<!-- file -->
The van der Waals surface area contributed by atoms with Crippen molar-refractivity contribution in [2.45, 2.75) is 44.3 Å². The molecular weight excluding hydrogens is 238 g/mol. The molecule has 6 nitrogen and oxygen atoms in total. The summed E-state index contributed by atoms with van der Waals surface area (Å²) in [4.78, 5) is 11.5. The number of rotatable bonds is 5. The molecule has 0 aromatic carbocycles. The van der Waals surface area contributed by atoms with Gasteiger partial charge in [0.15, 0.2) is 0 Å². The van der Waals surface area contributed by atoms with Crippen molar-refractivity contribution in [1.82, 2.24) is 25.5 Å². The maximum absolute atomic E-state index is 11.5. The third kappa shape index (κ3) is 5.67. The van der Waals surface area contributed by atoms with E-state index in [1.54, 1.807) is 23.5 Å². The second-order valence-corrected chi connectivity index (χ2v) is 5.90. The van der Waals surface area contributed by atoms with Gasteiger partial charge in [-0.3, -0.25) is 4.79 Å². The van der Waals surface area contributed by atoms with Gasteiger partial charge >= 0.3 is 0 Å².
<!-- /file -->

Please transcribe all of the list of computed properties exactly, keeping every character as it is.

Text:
The van der Waals surface area contributed by atoms with Crippen molar-refractivity contribution in [2.45, 2.75) is 44.3 Å². The molecular weight excluding hydrogens is 238 g/mol. The molecule has 6 nitrogen and oxygen atoms in total. The summed E-state index contributed by atoms with van der Waals surface area (Å²) in [4.78, 5) is 11.5. The number of rotatable bonds is 5. The molecule has 0 aromatic carbocycles. The van der Waals surface area contributed by atoms with Gasteiger partial charge in [0.15, 0.2) is 0 Å². The van der Waals surface area contributed by atoms with Crippen molar-refractivity contribution in [1.82, 2.24) is 25.5 Å². The maximum absolute atomic E-state index is 11.5. The third kappa shape index (κ3) is 5.67. The van der Waals surface area contributed by atoms with E-state index in [1.54, 1.807) is 23.5 Å². The second-order valence-corrected chi connectivity index (χ2v) is 5.90. The van der Waals surface area contributed by atoms with Gasteiger partial charge in [-0.3, -0.25) is 4.79 Å². The van der Waals surface area contributed by atoms with Gasteiger partial charge >= 0.3 is 0 Å².